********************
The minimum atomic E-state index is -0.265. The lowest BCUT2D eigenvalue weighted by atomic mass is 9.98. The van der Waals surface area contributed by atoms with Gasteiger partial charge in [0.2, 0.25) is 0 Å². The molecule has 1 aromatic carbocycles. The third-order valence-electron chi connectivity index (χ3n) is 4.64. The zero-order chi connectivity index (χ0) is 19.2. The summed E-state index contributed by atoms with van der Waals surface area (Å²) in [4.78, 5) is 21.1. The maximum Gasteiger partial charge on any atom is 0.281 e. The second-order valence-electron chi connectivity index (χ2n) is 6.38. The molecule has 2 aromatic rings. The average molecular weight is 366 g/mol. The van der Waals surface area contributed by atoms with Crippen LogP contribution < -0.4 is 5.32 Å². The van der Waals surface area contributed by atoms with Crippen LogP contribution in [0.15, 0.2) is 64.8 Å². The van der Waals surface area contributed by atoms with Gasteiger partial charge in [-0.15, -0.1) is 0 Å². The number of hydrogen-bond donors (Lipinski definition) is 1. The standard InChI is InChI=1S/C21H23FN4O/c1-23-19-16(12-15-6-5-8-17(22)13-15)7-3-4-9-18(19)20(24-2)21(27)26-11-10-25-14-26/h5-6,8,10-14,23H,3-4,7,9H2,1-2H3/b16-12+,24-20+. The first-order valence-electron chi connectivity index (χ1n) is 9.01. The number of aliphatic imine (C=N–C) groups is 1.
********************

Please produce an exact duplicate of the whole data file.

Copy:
The minimum atomic E-state index is -0.265. The lowest BCUT2D eigenvalue weighted by atomic mass is 9.98. The van der Waals surface area contributed by atoms with Gasteiger partial charge in [0.2, 0.25) is 0 Å². The molecule has 1 aromatic carbocycles. The third-order valence-electron chi connectivity index (χ3n) is 4.64. The zero-order chi connectivity index (χ0) is 19.2. The summed E-state index contributed by atoms with van der Waals surface area (Å²) in [4.78, 5) is 21.1. The maximum Gasteiger partial charge on any atom is 0.281 e. The second-order valence-electron chi connectivity index (χ2n) is 6.38. The molecule has 2 aromatic rings. The average molecular weight is 366 g/mol. The van der Waals surface area contributed by atoms with Crippen LogP contribution < -0.4 is 5.32 Å². The van der Waals surface area contributed by atoms with Crippen LogP contribution in [0.15, 0.2) is 64.8 Å². The van der Waals surface area contributed by atoms with Gasteiger partial charge in [-0.15, -0.1) is 0 Å². The number of hydrogen-bond donors (Lipinski definition) is 1. The standard InChI is InChI=1S/C21H23FN4O/c1-23-19-16(12-15-6-5-8-17(22)13-15)7-3-4-9-18(19)20(24-2)21(27)26-11-10-25-14-26/h5-6,8,10-14,23H,3-4,7,9H2,1-2H3/b16-12+,24-20+. The first-order valence-electron chi connectivity index (χ1n) is 9.01. The number of aliphatic imine (C=N–C) groups is 1.